• Is the team experienced in the area they claim as their key technology?
  • Do they have experience in drug development? Or do they have close advisors that do? Each step is costly, so teams don’t really have the option to figure it out along the way (in software you can).
  • Do they have credibility in leading a therapy company? (If not are they clear on the fact that they will need to build or acquire it)

Platform (or IP for Product plays)

  • In the case of a platform play (a) Is it repeatable, and to what extent? Is there potential for multiple therapeutic areas? (b) Platforms are hard to build and can get outdated fast, comparatively. (c) Is the underlying value broad enough to create lasting potential?
  • In the case of a Product play, the main candidate is key. (a) What key finding led to the candidate? Is it solid and validated by multiple sources? (b) Is it novel enough (oftentimes novelty comes from mixing advances across multiple, previously distinct fields). (c) Is the IP protected?


Gauging the level of evidence required is tough, and from an investor perspective completely depends on the goodwill of the investor, usually driven by how proven the team is. For a company that builds a compound, is there a candidate already? What is needed to get there? Are the main points of failure clearly identified? Are the next steps identified, and are there the ones de-risking the company most efficiently?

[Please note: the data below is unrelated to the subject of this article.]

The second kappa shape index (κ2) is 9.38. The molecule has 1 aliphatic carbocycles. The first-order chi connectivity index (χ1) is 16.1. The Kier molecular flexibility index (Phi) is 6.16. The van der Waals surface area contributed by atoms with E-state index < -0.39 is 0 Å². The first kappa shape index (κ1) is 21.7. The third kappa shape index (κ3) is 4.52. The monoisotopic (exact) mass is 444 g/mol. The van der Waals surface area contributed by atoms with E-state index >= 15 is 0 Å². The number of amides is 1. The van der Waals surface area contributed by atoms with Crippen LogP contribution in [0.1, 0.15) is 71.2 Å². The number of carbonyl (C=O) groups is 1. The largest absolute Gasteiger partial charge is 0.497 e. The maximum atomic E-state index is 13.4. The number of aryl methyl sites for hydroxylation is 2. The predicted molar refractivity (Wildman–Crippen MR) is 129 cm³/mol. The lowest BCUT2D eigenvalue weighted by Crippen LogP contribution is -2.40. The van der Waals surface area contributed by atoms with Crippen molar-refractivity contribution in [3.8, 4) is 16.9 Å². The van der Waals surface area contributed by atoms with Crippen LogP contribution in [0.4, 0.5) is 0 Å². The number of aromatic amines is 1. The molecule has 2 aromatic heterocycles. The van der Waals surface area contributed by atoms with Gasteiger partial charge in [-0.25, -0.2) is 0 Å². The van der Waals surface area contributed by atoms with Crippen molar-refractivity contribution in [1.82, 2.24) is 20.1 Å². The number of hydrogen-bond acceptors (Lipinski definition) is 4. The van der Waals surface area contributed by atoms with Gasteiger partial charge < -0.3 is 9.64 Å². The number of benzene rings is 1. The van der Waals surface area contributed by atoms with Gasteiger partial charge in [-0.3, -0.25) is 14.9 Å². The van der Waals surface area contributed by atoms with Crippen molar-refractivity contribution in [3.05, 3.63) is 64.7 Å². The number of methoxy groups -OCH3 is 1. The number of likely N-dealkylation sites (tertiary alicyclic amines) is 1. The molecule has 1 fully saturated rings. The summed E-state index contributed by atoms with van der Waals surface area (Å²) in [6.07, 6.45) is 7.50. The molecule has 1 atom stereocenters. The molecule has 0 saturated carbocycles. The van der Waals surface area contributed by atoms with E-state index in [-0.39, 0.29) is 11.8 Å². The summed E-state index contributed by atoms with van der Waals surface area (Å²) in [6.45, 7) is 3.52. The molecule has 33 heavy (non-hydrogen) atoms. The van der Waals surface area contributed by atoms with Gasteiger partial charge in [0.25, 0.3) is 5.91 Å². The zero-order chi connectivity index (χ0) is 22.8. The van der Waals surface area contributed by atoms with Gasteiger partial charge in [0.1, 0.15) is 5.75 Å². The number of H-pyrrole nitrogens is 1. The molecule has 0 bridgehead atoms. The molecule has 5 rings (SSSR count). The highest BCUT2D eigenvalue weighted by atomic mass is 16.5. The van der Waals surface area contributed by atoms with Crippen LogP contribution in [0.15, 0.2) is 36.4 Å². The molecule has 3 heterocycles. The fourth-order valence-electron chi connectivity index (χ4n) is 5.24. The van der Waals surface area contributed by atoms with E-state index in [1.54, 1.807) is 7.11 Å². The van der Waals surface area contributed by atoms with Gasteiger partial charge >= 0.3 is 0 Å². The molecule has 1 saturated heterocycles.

Are new technologies changing the way we build biotech?

It is (somehow) changing

Software VC funding used to be very rigid: you had to prove a lot before raising funding, which limited the access to capital to experienced entrepreneurs with some cash to jumpstart things and VC connections. Putting something online required long development time and purchasing actual servers.

Then we saw a wave of change in IT that made the whole process easier. A lot of open source building blocks made it cheap to build things. The “as a service” model made it much simpler to get access to resources. Instead of purchasing a server, a big upfront outflow of cash, companies could get access to compute by the minute. Scalability was introduced. This transition is still taking place today, with computing workloads moving over to cloud, modular architectures, containerisation, etc. For startups, it means that getting started requires very little investment, and fundraising can happen once the prototype is working and product market fit is starting to be proven. If pre-seed / seed startups still raise early, it is probably more to get faster ahead than the competition than because they actually need to do so. All of that because units of value have become smaller: smaller amounts of compute have become available (renting by the hour instead of buying an entire server), software MVPs have become cheaper to develop, which has driven investment units of value required down.